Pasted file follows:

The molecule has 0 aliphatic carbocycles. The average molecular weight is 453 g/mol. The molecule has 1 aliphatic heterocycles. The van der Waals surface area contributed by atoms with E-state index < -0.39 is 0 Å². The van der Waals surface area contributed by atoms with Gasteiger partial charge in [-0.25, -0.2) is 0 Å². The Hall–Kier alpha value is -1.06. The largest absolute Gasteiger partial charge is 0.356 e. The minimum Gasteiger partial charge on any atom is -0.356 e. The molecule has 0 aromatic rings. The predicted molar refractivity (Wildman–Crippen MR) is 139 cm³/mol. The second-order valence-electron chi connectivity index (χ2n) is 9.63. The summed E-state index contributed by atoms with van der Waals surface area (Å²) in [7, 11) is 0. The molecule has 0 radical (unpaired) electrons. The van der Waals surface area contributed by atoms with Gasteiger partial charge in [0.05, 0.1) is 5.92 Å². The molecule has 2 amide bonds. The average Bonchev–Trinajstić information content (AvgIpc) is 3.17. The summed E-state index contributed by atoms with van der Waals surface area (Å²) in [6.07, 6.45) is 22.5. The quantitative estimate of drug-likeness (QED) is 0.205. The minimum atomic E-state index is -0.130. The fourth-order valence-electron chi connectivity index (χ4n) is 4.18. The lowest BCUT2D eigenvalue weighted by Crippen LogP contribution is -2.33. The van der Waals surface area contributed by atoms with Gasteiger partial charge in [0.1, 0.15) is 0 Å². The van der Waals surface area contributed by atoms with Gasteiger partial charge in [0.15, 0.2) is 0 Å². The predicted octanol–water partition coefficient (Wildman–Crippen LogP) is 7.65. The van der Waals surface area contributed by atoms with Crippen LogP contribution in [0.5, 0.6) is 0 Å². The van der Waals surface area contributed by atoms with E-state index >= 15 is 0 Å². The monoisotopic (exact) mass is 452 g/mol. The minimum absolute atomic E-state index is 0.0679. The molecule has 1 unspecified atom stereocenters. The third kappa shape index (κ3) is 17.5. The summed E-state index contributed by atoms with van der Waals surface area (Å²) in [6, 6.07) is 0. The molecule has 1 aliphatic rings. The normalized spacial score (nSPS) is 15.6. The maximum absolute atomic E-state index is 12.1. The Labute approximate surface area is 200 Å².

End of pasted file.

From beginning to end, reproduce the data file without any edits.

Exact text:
The molecule has 0 aliphatic carbocycles. The average molecular weight is 453 g/mol. The molecule has 1 aliphatic heterocycles. The van der Waals surface area contributed by atoms with E-state index < -0.39 is 0 Å². The van der Waals surface area contributed by atoms with Gasteiger partial charge in [-0.25, -0.2) is 0 Å². The Hall–Kier alpha value is -1.06. The largest absolute Gasteiger partial charge is 0.356 e. The minimum Gasteiger partial charge on any atom is -0.356 e. The molecule has 0 aromatic rings. The predicted molar refractivity (Wildman–Crippen MR) is 139 cm³/mol. The second-order valence-electron chi connectivity index (χ2n) is 9.63. The summed E-state index contributed by atoms with van der Waals surface area (Å²) in [7, 11) is 0. The molecule has 0 radical (unpaired) electrons. The van der Waals surface area contributed by atoms with Gasteiger partial charge in [0.05, 0.1) is 5.92 Å². The molecule has 2 amide bonds. The average Bonchev–Trinajstić information content (AvgIpc) is 3.17. The summed E-state index contributed by atoms with van der Waals surface area (Å²) in [6.07, 6.45) is 22.5. The quantitative estimate of drug-likeness (QED) is 0.205. The minimum atomic E-state index is -0.130. The fourth-order valence-electron chi connectivity index (χ4n) is 4.18. The lowest BCUT2D eigenvalue weighted by Crippen LogP contribution is -2.33. The van der Waals surface area contributed by atoms with Gasteiger partial charge in [0.1, 0.15) is 0 Å². The van der Waals surface area contributed by atoms with Gasteiger partial charge in [0.15, 0.2) is 0 Å². The predicted octanol–water partition coefficient (Wildman–Crippen LogP) is 7.65. The van der Waals surface area contributed by atoms with Crippen LogP contribution in [0.5, 0.6) is 0 Å². The van der Waals surface area contributed by atoms with E-state index >= 15 is 0 Å². The monoisotopic (exact) mass is 452 g/mol. The minimum absolute atomic E-state index is 0.0679. The molecule has 1 unspecified atom stereocenters. The third kappa shape index (κ3) is 17.5. The summed E-state index contributed by atoms with van der Waals surface area (Å²) in [6, 6.07) is 0. The molecule has 1 aliphatic rings. The normalized spacial score (nSPS) is 15.6. The maximum absolute atomic E-state index is 12.1. The Labute approximate surface area is 200 Å².